Many believe this innovative EIB can serve as a replicable and scalable model not only for storm water management issues, but also across a broad range of clean energy, agriculture, forestry, fishery and infrastructure projects. We look forward to seeing this financing strategy customized and improved upon over time by public officials who are considering innovative solutions to policy problems but are faced with the inevitable question of: “What if it doesn’t work?”

Project Partners

Service provider, payor, evaluator

DC Water is serving as the service provider, payor, and evaluator in this project. DC Water distributes drinking water and collects and treats wastewater for more than 672,000 residents and 17.8 million annual visitors in the District of Columbia. DC Water also provides wholesale wastewater treatment services for a population of 1.6 million in Montgomery and Prince George's counties in Maryland, and Fairfax and Loudon counties in Virginia.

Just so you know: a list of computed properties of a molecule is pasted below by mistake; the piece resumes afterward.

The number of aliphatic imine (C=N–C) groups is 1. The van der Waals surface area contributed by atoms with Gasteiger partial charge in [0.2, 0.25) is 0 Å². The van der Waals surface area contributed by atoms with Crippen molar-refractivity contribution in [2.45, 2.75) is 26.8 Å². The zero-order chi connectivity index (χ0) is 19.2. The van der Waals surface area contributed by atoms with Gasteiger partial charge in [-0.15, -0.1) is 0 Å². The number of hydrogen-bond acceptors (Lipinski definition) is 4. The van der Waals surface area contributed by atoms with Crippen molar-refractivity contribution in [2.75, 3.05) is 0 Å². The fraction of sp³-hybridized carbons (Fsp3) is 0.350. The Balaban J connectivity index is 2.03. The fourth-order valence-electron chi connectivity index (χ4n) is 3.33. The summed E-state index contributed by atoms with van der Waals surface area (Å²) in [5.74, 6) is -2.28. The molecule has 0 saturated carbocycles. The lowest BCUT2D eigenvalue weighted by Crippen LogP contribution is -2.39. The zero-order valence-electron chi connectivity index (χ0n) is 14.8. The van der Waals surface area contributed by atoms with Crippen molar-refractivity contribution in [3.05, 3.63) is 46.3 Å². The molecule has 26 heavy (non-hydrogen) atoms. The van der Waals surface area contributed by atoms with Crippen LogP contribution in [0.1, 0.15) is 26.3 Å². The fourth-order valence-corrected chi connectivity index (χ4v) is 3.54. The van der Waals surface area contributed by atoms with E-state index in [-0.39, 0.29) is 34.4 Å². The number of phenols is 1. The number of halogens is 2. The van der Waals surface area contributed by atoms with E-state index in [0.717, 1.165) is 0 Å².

Calvert Foundation and the Goldman Sachs Urban Investment Group are serving as investors to provide the upfront capital needed to construct DC Water's inaugural green infrastructure project in the Rock Creek Sewershed.
The initial private investment is for $25 million.